Endoscopic management of frontoethmodial mucocele with intracranial extension
68 year old female patient reported to ENT out patient department with
1. C/O swelling left side of forehead - 2 years duration
2. Headache on and off - 2 years
3. Swelling over left eye - 1 1/2 years
The preoperative picture shows the patient having swelling over her left forehead with the left eye pushed downwards and outwards.
Vision normal in both eyes
CT scan of the patient clearly showed the swelling over left frontal sinus with erosion of the outer and inner tables. The mass is also seen to extend into the frontal lobe of the brain.
The clinical diagnosis was frontal mucocele with intracranial extension.
This patient underwent endoscopic decompression of the mucocele through the nasal cavity.
The major advantages of endoscopic approach are
1. The procedure has minimal risk
2. There is no scar
3. Intranasal drainage path can be created
4. Minimal complications
Using a 4mm 0° nasal endoscope the surgery was performed. The complete surgery was performed under general anesthesia. On deroofing the agger nasi cell the contents of the mucocele started to extrude. The frontal sinus ostium was widened. When the scope was introduced through the widened frontal ostium the posterior table of the frontal sinus was found to be eroded. The frontal lobe of the brain was clearly visible. The brain can be identified by its characteristic pulsations coinciding with the patient's respiration.
A mucocele is an epithelium lined mucous containing sac. It usually develops when the sinus ostium gets obstructed by chronic sinusitis, polyps or tumors. These mucoceles are known to erode the bone and may involve the brain and orbit. It may also present as a forehead mass with proptosis as in this patient.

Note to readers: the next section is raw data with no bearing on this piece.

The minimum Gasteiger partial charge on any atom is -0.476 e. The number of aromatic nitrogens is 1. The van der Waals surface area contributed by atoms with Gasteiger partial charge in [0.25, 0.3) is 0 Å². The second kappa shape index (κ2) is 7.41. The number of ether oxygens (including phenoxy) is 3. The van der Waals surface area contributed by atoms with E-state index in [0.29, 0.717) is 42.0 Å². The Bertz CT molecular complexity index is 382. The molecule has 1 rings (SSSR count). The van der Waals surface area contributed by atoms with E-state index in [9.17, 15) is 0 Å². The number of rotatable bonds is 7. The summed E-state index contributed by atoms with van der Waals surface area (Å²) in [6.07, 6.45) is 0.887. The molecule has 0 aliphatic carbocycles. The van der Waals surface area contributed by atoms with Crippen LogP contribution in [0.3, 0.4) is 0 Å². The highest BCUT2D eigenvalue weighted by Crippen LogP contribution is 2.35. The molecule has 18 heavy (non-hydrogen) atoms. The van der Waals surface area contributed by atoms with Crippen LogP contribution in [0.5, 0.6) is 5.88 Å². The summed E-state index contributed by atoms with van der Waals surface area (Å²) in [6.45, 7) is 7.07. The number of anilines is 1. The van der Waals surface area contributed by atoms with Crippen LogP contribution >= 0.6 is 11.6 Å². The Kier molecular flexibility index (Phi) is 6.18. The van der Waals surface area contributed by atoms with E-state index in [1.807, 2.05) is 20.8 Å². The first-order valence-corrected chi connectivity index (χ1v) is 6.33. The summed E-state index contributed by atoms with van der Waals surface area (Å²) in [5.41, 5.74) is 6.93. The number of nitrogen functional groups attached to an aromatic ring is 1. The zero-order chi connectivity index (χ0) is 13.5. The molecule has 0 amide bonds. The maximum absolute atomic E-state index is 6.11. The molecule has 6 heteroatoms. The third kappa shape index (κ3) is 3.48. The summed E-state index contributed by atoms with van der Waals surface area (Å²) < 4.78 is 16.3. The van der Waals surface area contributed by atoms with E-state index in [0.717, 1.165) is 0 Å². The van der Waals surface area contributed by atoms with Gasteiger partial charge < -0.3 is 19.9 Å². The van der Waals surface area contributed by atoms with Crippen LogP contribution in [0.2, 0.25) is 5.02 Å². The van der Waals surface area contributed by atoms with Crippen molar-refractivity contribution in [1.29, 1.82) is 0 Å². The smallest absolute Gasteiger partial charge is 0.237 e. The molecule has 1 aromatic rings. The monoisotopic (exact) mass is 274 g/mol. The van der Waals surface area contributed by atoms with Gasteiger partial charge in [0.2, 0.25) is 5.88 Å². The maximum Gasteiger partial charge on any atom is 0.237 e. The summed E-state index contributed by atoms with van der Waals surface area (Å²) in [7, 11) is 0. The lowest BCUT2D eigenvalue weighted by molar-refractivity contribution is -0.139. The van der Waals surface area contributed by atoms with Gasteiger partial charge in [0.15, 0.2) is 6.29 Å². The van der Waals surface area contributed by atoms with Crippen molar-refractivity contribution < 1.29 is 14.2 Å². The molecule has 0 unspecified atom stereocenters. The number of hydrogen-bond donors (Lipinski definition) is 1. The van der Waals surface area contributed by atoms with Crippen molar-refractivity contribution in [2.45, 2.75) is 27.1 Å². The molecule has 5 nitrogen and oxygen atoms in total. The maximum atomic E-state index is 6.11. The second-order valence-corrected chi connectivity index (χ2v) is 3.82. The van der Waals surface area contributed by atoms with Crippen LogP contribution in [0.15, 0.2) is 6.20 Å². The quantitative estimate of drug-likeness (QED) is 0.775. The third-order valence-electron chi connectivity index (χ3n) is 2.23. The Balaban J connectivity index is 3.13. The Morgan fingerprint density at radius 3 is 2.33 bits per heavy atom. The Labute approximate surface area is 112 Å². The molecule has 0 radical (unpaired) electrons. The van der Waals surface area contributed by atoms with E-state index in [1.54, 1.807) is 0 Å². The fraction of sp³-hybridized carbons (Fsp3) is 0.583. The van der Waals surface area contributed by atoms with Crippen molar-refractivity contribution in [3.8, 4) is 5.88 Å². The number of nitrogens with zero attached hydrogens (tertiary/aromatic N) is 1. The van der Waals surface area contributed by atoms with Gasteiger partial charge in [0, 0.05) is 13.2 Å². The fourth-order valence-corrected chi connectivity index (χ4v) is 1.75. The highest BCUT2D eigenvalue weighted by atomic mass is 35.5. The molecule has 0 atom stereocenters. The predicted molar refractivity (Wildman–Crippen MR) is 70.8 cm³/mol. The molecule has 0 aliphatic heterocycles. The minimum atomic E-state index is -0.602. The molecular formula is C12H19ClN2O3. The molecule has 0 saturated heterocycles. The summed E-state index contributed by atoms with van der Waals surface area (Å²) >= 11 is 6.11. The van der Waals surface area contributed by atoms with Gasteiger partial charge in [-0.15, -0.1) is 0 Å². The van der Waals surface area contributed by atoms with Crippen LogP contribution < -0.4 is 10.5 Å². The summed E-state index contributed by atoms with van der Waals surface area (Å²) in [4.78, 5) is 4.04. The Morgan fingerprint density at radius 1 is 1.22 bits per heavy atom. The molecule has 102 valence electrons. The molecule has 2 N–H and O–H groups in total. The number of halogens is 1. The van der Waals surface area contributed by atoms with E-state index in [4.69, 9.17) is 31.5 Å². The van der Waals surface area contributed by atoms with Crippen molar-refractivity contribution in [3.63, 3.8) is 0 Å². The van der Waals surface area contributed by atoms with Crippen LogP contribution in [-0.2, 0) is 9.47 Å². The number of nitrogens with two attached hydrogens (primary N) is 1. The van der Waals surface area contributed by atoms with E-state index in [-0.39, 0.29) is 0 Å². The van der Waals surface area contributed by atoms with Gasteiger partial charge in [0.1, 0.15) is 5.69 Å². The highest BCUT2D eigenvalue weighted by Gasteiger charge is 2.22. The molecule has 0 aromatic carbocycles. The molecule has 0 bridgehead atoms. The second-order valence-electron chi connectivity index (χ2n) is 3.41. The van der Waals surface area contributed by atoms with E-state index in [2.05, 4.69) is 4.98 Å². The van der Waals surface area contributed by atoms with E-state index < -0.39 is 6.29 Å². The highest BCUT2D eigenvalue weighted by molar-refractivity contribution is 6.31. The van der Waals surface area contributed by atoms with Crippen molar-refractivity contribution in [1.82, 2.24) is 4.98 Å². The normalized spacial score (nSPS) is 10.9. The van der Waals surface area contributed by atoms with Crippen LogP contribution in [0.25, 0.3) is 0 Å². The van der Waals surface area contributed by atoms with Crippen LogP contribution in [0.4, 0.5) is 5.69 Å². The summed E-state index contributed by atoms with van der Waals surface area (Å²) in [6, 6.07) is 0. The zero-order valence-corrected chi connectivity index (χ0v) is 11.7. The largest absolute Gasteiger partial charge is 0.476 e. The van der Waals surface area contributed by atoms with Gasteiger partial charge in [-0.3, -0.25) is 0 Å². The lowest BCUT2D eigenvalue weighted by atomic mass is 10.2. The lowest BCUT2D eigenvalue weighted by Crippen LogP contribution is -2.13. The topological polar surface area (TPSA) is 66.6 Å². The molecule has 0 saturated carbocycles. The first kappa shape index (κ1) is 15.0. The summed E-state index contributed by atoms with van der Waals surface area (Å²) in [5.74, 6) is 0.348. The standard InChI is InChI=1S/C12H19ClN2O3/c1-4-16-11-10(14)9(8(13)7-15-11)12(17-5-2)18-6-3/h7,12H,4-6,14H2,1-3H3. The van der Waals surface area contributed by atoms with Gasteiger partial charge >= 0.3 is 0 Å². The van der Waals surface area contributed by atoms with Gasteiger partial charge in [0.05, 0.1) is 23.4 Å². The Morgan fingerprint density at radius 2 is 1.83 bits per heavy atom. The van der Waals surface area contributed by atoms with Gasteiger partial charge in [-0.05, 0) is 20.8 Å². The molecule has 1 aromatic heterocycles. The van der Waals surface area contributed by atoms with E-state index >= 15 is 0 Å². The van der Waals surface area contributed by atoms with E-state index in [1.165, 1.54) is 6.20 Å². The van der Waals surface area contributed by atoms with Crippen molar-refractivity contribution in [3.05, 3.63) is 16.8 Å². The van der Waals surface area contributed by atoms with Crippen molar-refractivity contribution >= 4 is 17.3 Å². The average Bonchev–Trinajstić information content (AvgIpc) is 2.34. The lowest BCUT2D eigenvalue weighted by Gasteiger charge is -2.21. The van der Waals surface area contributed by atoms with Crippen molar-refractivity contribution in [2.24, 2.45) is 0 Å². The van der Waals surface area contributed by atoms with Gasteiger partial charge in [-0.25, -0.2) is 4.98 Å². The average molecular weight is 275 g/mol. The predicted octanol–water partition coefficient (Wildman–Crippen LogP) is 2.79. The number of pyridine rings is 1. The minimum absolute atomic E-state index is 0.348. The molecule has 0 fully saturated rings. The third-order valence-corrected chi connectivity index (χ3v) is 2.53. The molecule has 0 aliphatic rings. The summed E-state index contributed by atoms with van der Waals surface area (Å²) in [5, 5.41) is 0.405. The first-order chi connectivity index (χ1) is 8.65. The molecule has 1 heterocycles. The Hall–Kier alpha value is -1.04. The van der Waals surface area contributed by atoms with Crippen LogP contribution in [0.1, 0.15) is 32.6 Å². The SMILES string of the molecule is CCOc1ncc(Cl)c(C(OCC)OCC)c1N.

Classification of Frontal mucocele:
Frontal mucoceles have been classified into 5 types depending on its extent.
Type I: In this type the mucocele is limited to the frontal sinus only with or without orbital extension.
Type II: Here the mucocele is found involving the frontal and ethmoidal sinuses with or without orbital extension.
Type IIIa: In this type the mucocele erodes the posterior wall of the frontal sinus with minimal or no intracranial involvement.
Type IIIb: In this type the mucocele erodes the posterior wall with major intra cranial extension.
Type IV: In this type the mucocele erodes the anterior wall of the frontal sinus.
Type Va: In this type there is erosion of both anterior and posterior walls of frontal sinus without or minimal intracranial extension.
Type Vb: In this type there is erosion of both anterior and posterior walls of frontal sinus with a major intracranial extension.
Among mucoceles affecting the various paranasal sinuses frontal mucoceles are the most common (65%). Before the advent of CT scan x-ray paranasal sinuses was the only diagnostic tool available. X-ray would usually reveal the loss of normal haustrations found in the frontal sinus. Infact it was even considered pathognomonic.